McFarland reveals Bulls’ tackling tactics

The Bulls made an amazing 211 tackles in their historic 19-7 win over the Brumbies in Canberra at the weekend, almost double the average for most Super games. But the Bulls’ defence coach, John McFarland, said there is still a very thin line between a good day and a bad day on defence.

McFarland said the margin for error in the Super 14 is so small that just a few minutes could cost a team the game.

“We made three mistakes against the Western Force and lost the game,” McFarland told this website. “Just ask the Chiefs, they had two bad minutes [at the end of the game] against us and Bryan Habana went over for the winning try.

“The margin for error in the Super 14 is so much smaller that simple little things make a difference between a good day and a bad on defence. We had a good day against the Brumbies.

“You could be good for 75 minutes and then a team can cut loose. The quality of the finishing in the Super 14 is just so much higher,” he said.

After seven years of preaching from the same defence hymnbook, McFarland is finally beginning to see the rewards for his patience and perseverance at the Bulls.

The Bulls let just one try in against a Brumbies, a temporary lapse of concentration in the 46th minute in Canberra, but McFarland is “happy” with the overall performance.

He refused to take all the credit for the Bulls’ defensive successes and said that strength and conditioning coach Basil Carzis deserves big plaudits for getting the players into the kind of shape required on defence in the modern game.

“The players’ conditioning has to be exceptional. They need to be able to get to their feet very quickly and back into place for a full 80 minutes and that takes a lot of effort and stamina. All credit to the fitness and conditioning staff,” McFarland said.

But he did reveal that the hard work of the past seven years, in drilling in the same defensive patterns into the players, are now beginning to reap rewards.

“You will make some adjustments from week to week, depending on the opposition, but the basic defensive pattern of the Bulls has remained unchanged for years.

“Yes, every team is different. If you play a team like the Brumbies, who like to play the ball wide all the time, you will leave a bit more space between players to cover the outside. But if you face a team who take it up the middle you have to move in closer to ensure they don’t get through there.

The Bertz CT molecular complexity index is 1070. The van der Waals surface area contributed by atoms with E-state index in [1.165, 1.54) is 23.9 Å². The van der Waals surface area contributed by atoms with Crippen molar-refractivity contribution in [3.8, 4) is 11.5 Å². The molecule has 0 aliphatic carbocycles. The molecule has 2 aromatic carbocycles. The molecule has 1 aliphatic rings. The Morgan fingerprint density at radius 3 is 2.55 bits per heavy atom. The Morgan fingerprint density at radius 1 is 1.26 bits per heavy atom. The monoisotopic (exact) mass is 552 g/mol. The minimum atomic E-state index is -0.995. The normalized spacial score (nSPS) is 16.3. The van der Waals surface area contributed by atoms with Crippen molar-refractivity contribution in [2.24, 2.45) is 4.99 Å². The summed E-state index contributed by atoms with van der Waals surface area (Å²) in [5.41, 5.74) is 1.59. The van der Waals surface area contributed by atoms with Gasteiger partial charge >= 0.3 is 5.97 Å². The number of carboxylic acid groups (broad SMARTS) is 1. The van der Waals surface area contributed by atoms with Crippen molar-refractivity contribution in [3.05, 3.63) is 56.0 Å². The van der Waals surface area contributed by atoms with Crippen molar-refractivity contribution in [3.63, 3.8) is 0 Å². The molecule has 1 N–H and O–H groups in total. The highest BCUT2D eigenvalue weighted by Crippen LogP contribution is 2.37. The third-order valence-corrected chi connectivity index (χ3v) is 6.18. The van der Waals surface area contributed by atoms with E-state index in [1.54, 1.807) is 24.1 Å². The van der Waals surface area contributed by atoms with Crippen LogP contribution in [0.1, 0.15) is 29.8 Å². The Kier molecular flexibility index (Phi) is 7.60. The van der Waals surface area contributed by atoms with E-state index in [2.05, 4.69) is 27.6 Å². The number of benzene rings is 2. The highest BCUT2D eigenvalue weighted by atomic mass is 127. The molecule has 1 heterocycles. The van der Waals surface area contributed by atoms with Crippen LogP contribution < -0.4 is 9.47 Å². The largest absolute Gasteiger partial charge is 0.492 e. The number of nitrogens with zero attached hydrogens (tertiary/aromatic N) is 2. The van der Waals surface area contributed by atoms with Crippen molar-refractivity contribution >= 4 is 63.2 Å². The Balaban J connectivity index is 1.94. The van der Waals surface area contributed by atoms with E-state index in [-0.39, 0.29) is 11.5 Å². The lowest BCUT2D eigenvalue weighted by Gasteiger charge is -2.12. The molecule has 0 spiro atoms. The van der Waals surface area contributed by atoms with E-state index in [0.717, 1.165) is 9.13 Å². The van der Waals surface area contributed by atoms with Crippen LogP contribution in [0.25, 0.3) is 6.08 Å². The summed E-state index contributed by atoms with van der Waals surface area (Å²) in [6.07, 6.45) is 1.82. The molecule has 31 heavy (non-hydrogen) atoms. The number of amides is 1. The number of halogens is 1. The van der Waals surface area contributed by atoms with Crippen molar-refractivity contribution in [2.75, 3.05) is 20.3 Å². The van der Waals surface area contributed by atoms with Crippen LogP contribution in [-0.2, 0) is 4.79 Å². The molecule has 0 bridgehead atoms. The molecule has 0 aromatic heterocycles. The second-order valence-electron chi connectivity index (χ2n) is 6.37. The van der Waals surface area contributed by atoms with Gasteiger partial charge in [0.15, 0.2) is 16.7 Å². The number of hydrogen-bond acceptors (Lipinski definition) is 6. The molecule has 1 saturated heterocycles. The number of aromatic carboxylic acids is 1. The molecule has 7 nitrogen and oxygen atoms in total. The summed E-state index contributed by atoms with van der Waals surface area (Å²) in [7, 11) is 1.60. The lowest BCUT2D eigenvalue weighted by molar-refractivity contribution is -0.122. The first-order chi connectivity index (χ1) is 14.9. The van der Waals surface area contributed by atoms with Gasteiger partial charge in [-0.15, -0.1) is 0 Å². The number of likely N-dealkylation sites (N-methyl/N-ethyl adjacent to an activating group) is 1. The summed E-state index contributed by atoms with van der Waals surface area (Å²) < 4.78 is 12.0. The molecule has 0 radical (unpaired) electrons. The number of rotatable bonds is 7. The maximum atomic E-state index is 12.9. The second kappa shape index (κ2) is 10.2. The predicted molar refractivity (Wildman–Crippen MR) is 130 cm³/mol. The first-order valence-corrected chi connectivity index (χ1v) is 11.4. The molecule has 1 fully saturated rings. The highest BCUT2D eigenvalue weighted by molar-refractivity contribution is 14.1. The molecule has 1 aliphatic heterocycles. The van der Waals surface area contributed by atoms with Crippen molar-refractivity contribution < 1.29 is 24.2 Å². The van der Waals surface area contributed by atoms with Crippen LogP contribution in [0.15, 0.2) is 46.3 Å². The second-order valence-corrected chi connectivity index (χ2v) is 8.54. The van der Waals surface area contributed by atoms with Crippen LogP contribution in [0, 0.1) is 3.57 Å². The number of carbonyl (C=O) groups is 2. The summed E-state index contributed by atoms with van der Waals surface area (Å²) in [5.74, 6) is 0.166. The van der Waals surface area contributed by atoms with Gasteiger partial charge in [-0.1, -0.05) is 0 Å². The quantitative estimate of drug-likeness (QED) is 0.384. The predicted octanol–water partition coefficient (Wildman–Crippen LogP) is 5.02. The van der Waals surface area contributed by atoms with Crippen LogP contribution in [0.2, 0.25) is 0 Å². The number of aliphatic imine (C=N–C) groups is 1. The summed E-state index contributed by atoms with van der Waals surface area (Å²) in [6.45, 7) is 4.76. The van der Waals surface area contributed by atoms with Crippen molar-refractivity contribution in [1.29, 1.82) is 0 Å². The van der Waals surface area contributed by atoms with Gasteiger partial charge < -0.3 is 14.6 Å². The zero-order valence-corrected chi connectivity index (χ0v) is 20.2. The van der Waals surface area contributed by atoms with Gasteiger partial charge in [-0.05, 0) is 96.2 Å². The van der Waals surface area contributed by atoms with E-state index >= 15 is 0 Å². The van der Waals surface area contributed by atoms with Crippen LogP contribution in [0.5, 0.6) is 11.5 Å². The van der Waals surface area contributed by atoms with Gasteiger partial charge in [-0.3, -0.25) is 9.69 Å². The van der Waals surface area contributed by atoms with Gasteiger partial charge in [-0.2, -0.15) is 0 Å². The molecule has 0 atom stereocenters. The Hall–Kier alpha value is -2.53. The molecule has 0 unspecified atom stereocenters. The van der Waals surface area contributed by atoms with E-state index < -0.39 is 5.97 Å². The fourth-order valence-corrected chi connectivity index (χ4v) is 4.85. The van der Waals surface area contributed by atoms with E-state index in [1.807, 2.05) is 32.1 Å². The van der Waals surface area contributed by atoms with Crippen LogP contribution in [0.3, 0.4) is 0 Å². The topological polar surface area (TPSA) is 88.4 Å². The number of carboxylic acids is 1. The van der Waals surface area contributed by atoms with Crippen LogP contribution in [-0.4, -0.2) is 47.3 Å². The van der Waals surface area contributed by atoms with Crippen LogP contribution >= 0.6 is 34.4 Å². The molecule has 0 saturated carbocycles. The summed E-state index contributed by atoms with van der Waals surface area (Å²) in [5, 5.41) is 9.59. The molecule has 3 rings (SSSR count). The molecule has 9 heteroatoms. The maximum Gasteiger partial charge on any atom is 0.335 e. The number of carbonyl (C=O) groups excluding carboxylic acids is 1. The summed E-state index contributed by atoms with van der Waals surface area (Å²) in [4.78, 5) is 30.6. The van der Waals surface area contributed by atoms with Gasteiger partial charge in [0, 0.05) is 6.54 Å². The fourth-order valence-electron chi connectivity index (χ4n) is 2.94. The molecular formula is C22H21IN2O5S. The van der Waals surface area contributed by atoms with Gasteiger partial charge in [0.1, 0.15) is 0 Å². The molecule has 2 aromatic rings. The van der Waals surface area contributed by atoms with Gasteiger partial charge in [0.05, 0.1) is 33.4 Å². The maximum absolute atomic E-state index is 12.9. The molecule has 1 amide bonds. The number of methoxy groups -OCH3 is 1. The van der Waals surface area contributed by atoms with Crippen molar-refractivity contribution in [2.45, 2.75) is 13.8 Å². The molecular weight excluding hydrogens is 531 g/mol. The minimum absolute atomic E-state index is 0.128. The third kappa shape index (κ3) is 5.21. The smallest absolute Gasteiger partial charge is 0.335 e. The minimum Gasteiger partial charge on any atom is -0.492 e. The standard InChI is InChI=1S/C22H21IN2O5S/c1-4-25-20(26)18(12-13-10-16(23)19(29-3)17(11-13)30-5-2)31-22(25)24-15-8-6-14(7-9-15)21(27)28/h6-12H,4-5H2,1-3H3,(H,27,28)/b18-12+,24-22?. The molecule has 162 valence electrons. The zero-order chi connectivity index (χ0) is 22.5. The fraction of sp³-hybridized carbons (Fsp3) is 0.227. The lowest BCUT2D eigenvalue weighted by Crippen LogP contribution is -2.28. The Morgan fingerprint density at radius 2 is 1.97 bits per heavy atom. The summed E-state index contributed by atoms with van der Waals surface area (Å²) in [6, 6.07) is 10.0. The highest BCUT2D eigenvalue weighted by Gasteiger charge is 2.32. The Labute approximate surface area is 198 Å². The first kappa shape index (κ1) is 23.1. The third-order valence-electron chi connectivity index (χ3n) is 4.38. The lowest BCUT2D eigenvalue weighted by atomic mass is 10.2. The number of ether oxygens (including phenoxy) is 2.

“New Zealand teams, for example, have great steppers and lots of power in their backs, while the Australian teams play the continuity game. So you do make adjustments.

“But the basic pattern is the same.

“You must be consistent with what you coach and then have the patience to persevere and push it through with the players,” McFarland said of the work he has put in with a core group of players who have been with the team over the years.

While the 211 tackles put in by the Bulls against the Brumbies – which forced the Australian team into the numerous errors they made – is not the highest number of tackles, it does contain another very interesting statistic.

Twelve of the players in the match-day 22 had reached double figures in the tackle count, according to McFarland – a sign that all the players have bought into the system.

Even fly-half Derick Hougaard, who is not renowned as a physical player and a strong tackler, reached double figures.

The record for most tackles by a Bulls team was set in 2005, when the Bulls won 21-12 against the Hurricanes in Wellington – making an amazing 243 tackles.

But even the 211 against the Brumbies at the weekend is well ahead of the Super 14 average of 120 tackles per game.

By Jan de Koning 365 Digital 

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